Sheffield MP Paul Blomfield in tears over father's suicide during assisted dying debate

  • Sheffield Central MP Paul Blomfield breaks down as he shares the emotional story of his father's death during a debate in Westminster

A Labour MP has backed proposals to legalise assisted dying after sharing the heartbreaking story of his father's death.

Sheffield Central MP Paul Blomfield broke down in tears during a debate on the issue while talking about how his father took his own life after receiving a diagnosis for inoperable cancer.

He told MPs that changing the law could have enabled his father to "stay longer" and "go at the time of his choosing".

Assisted dying is currently illegal in England and Wales under the Suicide Act 1961. Someone judged to have helped the suicide or attempted suicide of another person can be imprisoned for up to 14 years.

Speaking on the 11th anniversary of his father's death, Mr Blomfield told a Westminster Hall he had spoken to his father the night before he was found dead in his garage and that he had no reason to believe anything was wrong.

He said: "I was shocked and clearly still struggle with it but I shouldn’t have been surprised because he had always believed that the law should be changed to allow assisted dying, and let’s be clear – and we should be very clear about the terms we use – my dad wasn’t suicidal.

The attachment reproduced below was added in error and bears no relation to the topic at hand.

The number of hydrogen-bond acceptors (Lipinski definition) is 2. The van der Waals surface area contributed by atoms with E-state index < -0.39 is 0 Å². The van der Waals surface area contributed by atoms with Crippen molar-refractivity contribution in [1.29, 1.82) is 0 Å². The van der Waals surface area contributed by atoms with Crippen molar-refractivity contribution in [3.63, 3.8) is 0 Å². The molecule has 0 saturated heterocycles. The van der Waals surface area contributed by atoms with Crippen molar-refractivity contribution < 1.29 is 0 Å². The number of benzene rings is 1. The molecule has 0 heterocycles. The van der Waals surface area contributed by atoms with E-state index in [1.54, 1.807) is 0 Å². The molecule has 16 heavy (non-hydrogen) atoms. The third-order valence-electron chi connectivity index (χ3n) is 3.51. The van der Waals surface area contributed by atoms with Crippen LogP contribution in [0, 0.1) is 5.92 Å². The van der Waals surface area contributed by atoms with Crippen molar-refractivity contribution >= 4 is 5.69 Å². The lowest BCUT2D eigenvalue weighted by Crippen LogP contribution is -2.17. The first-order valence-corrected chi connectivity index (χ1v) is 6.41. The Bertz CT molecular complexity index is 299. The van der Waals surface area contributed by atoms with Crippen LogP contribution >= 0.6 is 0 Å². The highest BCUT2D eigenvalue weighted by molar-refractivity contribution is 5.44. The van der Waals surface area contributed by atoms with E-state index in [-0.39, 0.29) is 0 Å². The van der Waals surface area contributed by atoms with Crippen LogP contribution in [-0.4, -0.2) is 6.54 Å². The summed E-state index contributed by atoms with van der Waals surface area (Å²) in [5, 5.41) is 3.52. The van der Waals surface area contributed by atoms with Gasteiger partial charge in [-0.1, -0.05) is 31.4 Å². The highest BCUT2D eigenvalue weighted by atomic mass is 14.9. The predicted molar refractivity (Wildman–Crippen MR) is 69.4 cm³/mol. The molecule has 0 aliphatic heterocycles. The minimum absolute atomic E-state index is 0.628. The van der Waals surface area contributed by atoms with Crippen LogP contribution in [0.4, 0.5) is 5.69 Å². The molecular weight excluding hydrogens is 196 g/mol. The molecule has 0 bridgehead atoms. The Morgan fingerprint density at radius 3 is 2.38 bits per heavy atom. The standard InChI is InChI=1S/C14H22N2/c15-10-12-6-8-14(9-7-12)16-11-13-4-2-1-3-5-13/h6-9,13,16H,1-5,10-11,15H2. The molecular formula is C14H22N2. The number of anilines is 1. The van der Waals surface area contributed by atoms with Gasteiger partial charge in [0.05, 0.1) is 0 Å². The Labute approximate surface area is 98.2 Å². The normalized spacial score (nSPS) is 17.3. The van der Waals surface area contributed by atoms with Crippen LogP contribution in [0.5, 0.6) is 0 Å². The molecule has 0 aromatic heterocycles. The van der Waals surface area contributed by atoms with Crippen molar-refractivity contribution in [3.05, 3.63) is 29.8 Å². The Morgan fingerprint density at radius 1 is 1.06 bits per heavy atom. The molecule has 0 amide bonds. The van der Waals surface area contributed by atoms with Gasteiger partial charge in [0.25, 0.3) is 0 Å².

"He loved life. He was 87. But at that age he had inevitably watched many of his friends go, often miserably, horrific deaths.

"He talked with me about their last days and he had always been clear that he would rather end things than face a lingering and degrading death but I still wasn’t expecting it."

Mr Blomfield said his father's diagnosis "clearly led to his decision to take his own life", adding: "He couldn’t talk to me about it or his partner because he would have made us complicit.

"The current law forced my father into a lonely decision and a lonely death and he died prematurely because I am sure that what drove him to end his life at that point was the fear that if he didn’t act when he could and was still able to do so, he would lose the opportunity to act at all."

He said: "If the law had made it possible he could have shared his plans with us, and knowing that he could, with support, go at the time of his choosing, would have enabled him to stay longer."

MPs debated a petition signed by more than 155,000 people calling for assisted dying to be made legal for "terminally ill, mentally competent adults".

During the debate, Conservative former health secretary Matt Hancock called for a vote in the Commons on the matter.

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